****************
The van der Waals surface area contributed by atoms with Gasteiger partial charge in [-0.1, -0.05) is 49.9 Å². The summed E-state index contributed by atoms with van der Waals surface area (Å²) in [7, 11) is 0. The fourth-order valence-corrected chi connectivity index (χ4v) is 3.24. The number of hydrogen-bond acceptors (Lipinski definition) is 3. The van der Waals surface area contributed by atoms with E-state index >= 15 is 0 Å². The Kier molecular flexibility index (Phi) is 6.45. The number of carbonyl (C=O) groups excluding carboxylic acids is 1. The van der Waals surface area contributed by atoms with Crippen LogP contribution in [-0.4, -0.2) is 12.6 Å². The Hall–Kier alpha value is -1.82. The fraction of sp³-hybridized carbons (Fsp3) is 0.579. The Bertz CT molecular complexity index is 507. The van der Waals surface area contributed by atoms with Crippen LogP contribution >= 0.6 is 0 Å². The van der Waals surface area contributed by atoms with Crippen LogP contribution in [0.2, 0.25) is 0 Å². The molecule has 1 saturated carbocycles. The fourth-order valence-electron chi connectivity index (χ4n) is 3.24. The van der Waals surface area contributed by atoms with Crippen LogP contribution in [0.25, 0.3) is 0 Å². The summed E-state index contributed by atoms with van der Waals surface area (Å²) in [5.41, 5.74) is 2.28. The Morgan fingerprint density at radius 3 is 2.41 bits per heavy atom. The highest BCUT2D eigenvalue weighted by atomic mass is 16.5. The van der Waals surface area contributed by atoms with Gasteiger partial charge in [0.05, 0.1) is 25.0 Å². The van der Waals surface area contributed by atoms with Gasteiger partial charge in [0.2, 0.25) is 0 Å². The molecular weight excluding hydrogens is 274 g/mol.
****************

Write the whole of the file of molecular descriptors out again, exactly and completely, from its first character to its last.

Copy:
The van der Waals surface area contributed by atoms with Gasteiger partial charge in [-0.1, -0.05) is 49.9 Å². The summed E-state index contributed by atoms with van der Waals surface area (Å²) in [7, 11) is 0. The fourth-order valence-corrected chi connectivity index (χ4v) is 3.24. The number of hydrogen-bond acceptors (Lipinski definition) is 3. The van der Waals surface area contributed by atoms with E-state index >= 15 is 0 Å². The Kier molecular flexibility index (Phi) is 6.45. The number of carbonyl (C=O) groups excluding carboxylic acids is 1. The van der Waals surface area contributed by atoms with Crippen LogP contribution in [-0.4, -0.2) is 12.6 Å². The Hall–Kier alpha value is -1.82. The fraction of sp³-hybridized carbons (Fsp3) is 0.579. The Bertz CT molecular complexity index is 507. The van der Waals surface area contributed by atoms with Crippen LogP contribution >= 0.6 is 0 Å². The van der Waals surface area contributed by atoms with Crippen LogP contribution in [0.2, 0.25) is 0 Å². The molecule has 1 saturated carbocycles. The fourth-order valence-electron chi connectivity index (χ4n) is 3.24. The van der Waals surface area contributed by atoms with Crippen LogP contribution in [0.25, 0.3) is 0 Å². The summed E-state index contributed by atoms with van der Waals surface area (Å²) in [5.41, 5.74) is 2.28. The Morgan fingerprint density at radius 3 is 2.41 bits per heavy atom. The highest BCUT2D eigenvalue weighted by atomic mass is 16.5. The van der Waals surface area contributed by atoms with Gasteiger partial charge in [0.05, 0.1) is 25.0 Å². The van der Waals surface area contributed by atoms with Gasteiger partial charge in [0.2, 0.25) is 0 Å². The molecular weight excluding hydrogens is 274 g/mol.